A disability can be defined as “a physical, mental, cognitive, or developmental condition that impairs, interferes with, or limits a person’s ability to engage in certain tasks or actions, or participate in typical daily activities and interactions.” Like people, pets can experience a wide range of disabilities that may be congenital (i.e., present at birth) or acquired. Thanks to modern veterinary medicine and technology, our pets are not only living longer, but also living better. From high-tech wheelchairs and harnesses, to specific training techniques, pets with disabilities are living their best lives, with a little help from their dedicated pet owners and veterinarians. Is a disabled pet right for you? Learn more about some common disabilities in pets, and follow our tips on caring for this unique bunch. At the end of the article, we provide a link to Stone Ridge Veterinary Medical Center’s favorite pet rescue, where you can adopt your own special-needs companion. 

Mobility impairments in pets

Problems with the musculoskeletal or the neurologic systems commonly cause mobility impairments in our four-legged friends. Unfortunately, some pets are born with issues affecting their mobility, including angular limb deformity, myasthenia gravis, spina bifida, or cerebellar hypoplasia. Affected pets may exhibit signs such as incoordination, weakness, limping, or difficulty getting up and down. If you notice any of these signs in your young pet, don’t wait to contact our Stone Ridge Veterinary Medical Center team. 

Acquired mobility impairments occur after birth due to a traumatic event, such as a car accident, or an underlying condition. For instance, limb amputation is a common treatment for older pets suffering from painful bone cancer. Surprisingly, many pets fare exceptionally well on three limbs, but other, more debilitating conditions or injuries can leave pets paralyzed, and needing assistive devices, such as carts or wheelchairs. Caring for a pet with a mobility disability can be challenging, but incredibly rewarding. Depending on the severity of the underlying condition, disabled pets may need the following, to help them get around pain-free:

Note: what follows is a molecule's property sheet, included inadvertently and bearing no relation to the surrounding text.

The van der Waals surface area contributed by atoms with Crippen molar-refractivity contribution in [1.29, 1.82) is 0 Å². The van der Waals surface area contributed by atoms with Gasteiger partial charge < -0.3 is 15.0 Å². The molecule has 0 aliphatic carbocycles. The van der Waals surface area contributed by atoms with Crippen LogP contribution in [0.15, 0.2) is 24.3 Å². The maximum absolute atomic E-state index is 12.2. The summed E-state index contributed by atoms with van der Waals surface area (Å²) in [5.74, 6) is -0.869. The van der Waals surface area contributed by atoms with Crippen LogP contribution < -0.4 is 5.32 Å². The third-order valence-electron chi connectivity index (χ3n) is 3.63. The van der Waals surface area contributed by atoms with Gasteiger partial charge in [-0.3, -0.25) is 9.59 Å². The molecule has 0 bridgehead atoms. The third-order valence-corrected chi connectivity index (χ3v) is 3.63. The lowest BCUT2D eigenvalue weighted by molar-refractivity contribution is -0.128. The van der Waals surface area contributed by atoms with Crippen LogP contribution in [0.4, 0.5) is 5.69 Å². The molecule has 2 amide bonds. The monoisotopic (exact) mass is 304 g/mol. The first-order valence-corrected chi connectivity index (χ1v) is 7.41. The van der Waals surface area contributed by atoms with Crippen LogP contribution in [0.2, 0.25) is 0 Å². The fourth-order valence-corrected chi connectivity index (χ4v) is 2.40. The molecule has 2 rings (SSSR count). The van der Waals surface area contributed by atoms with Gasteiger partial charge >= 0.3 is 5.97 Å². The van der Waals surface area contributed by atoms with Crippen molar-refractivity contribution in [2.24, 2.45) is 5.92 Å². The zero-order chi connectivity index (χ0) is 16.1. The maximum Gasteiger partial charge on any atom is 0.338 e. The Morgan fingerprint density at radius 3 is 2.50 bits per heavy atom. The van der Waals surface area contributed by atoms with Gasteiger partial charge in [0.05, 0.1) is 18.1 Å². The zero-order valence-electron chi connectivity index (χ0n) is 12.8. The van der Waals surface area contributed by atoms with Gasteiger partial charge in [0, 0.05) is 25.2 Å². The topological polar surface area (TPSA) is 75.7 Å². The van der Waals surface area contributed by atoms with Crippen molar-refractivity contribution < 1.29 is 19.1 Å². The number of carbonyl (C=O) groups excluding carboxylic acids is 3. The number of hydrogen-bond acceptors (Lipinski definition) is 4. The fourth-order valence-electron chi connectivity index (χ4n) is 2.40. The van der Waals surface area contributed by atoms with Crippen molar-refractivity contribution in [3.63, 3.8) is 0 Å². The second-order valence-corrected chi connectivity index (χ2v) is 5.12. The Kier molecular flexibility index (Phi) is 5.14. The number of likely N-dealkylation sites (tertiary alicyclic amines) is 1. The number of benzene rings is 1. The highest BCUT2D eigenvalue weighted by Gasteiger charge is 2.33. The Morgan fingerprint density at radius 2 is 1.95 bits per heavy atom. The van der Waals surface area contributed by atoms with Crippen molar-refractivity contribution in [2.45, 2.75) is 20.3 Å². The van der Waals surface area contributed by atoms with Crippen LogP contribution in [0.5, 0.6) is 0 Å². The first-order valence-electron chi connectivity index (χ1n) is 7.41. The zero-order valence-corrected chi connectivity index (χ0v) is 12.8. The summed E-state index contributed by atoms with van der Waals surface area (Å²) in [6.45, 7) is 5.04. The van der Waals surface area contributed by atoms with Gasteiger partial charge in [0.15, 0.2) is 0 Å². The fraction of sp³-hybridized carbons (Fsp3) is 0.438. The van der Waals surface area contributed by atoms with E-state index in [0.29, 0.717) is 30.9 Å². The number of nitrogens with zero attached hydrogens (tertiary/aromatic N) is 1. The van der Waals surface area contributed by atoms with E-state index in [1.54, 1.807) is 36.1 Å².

• Pain medications — Many muscular, skeletal, and neurologic conditions are painful, which can severely impact a pet’s quality of life. 
  • Assistive devices — If deemed necessary, a disabled pet can be fitted for a wheelchair, cart, or other apparatus that will help them get around comfortably. 
  • Environmental modifications — Pets with mobility impairments often have difficulty with stairs, tile floors, and other slippery surfaces. 

Sensory disabilities in pets

Sensory impairments in pets most often include problems with hearing or seeing. Like mobility disabilities, sensory issues can be present from birth, or can occur later in life. Deafness, which is generally linked to a lack of pigment in the pet’s coat, is congenital in some breeds, including dalmatians, Australian shepherds, and Great Danes. Acquired deafness is usually due to degenerative changes as a pet ages, although certain traumatic events can also cause deafness. Congenital blindness occurs in pets as well, including conditions like microphthalmia (i.e., a smaller-than-normal eye) and collie eye anomaly. However, most pet blindness cases occur because of conditions like cataracts and glaucoma, which are common in certain breeds such as miniature poodles and schnauzers. Occasionally, pets with severe eye problems need the affected eye surgically removed (i.e., enucleation). While pets with vision and/or hearing loss need a little extra help from their two-legged companions, most will lead normal, happy lives. Here is what you can do at home to help a deaf or blind pet:

  • Special training techniques — Bells or clickers can help a blind pet know where you are, and a deaf pet can be taught sign language commands. A professional animal trainer may be the best option for special-needs pets, to ensure their safety. 
  • Environmental modifications — Deaf pets should never be allowed off-leash near a road or unenclosed area, since they cannot hear cars approaching. For a blind pet, refrain from rearranging your furniture, so as not to confuse them. 

Taking care of a disabled pet can be extremely rewarding. At Stone Ridge Veterinary Medical Center, we work closely with our friends at Warriors Educate About Rescue (W.E.A.R.), who do amazing work with disabled pets. If you think a disabled pet is right for you, contact us, or the W.E.A.R. organization directly.